Legendary investor and Berkshire Hathaway founder and CEO Warren Buffett said it’s high time companies stop acting as moral arbiters, social activists and SJWs — social justice warriors — and instead focus their efforts on their primary responsibility: making money for their shareholders.
This comes alongside the announcement that Berkshire Hathaway is pouring about $30 billion into wind turbines and infrastructure in Iowa. The plan, according to Buffett, is to turn the state into “the wind capital of the world, the Saudi Arabia of wind.”
Among the corporate consensus these days is a call to be “doing well by doing good,” with companies claiming — sincere or not — to want to be more socially active.
But the idea of turning Iowa into the wind capital of the world isn’t built out of some moral quest against fossil fuels for Buffett to impose his idea of “doing good” on society, not at all. For the Oracle of Omaha, its about doing what is best by his shareholders.
“We wouldn’t do (it) without the production tax credit we get,” Buffett told Financial Times.
Last year, Buffett also told the Financial Times it’s wrong for companies to impose their ideas of doing good in society because how do they know their idea of “doing good” is actually, well, good?
“It’s very hard to do. If you give me the 20 largest companies, I don’t know which of the 20 behaves the best, really. I’ve been a director of 20 publicly owned (companies) and I think it’s very hard to evaluate what they’re doing, it’s very, very hard. I like to eat candy. Is candy good for me or not? I don’t know.”
And let’s just say, for the sake of argument, that management at Berkshire Hathaway does in fact know what is best for society.
According to Buffett, it would be wrong to invest on that basis because the company is an agent of its shareholders, who may or may not share those same social and/or political beliefs.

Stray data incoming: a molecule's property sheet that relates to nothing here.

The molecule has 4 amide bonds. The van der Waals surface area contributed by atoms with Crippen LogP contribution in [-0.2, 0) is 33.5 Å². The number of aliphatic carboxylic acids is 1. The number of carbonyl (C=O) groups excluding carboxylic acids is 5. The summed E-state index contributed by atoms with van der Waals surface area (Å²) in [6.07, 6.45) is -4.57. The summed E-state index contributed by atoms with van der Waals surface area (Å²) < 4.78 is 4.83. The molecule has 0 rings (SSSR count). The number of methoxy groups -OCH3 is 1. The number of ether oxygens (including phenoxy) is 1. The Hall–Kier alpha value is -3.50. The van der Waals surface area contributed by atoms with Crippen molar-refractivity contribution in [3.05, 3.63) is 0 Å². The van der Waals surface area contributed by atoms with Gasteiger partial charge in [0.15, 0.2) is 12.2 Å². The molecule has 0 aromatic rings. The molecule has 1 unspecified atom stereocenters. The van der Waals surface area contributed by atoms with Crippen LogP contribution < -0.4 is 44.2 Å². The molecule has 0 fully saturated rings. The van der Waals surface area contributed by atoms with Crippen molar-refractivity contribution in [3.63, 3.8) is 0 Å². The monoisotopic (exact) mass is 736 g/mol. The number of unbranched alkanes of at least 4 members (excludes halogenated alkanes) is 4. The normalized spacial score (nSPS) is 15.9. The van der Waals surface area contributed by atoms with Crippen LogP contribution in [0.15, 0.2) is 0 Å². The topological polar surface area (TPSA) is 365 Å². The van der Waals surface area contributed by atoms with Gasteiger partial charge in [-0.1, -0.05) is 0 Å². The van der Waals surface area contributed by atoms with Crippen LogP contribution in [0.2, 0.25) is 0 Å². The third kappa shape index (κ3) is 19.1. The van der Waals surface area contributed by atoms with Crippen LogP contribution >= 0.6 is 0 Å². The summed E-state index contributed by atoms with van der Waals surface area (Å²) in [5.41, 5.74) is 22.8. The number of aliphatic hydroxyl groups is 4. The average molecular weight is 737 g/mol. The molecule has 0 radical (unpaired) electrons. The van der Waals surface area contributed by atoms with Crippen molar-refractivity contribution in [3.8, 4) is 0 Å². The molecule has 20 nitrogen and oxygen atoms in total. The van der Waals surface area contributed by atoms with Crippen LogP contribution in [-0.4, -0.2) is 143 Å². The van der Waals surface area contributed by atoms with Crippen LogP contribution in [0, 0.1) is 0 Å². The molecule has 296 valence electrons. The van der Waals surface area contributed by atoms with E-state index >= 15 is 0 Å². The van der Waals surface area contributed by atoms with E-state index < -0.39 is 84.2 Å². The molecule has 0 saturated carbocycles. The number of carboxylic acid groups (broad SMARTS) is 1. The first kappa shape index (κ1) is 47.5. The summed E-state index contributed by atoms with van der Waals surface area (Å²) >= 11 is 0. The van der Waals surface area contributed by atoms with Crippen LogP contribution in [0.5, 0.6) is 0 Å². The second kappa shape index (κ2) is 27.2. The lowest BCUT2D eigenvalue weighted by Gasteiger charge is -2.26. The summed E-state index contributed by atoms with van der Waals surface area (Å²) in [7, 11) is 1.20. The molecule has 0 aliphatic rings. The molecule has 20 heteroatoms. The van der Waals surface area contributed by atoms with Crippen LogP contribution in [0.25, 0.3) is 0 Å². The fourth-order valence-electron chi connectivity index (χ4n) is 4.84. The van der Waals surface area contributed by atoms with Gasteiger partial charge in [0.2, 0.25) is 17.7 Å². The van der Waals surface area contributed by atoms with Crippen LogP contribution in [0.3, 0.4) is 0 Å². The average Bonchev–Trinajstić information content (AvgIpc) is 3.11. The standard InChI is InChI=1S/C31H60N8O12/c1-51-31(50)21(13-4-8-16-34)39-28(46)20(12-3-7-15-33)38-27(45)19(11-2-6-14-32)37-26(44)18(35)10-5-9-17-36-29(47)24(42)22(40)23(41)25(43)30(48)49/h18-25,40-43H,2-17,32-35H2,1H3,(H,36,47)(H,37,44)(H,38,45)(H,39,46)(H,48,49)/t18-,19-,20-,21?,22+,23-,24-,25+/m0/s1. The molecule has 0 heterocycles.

“This is the shareholders’ money,” Buffett said. “Many corporate managers deplore governmental allocation of the taxpayer’s dollar, but embrace enthusiastically their own allocation of the shareholder’s dollar.”
Instead of companies acting as moral arbiters, Buffett says responsibility should fall to government policy, and that we shouldn’t blame capitalism, which he calls “absolutely a miracle,” for society’s failings, as is all the rage these days among the Bernie Sanders crowd.
He used Berkshire’s coal power plants to illustrate his point.
“If people want us to junk our coal plants, either our shareholders or the consumer is going to pay for it. You can argue that unfortunately the consumer pays for it, but then the trouble is they pay for it if they happen to live in the place where a utility has 50% (of their energy) coming from coal,” Buffett told FT. “If they happen to be in some other territory, they don’t pay for it. So there’s a cost to somebody … the question is how it gets absorbed, but overwhelmingly that has to be a governmental activity.” “
“The government has to play the part of modifying a market system.”
Fifty years ago, economist Milton Friedman said “the social responsibility of business is to increase its profits.”
It seems Buffett agrees wholeheartedly.
Editor’s note: Do you prefer companies you invest in focus on making you the most money possible, or do you want them to be more “socially conscious,” even if that comes at the expense of profits? Can there be a happy medium between “doing good” and still making money? Share your thoughts below.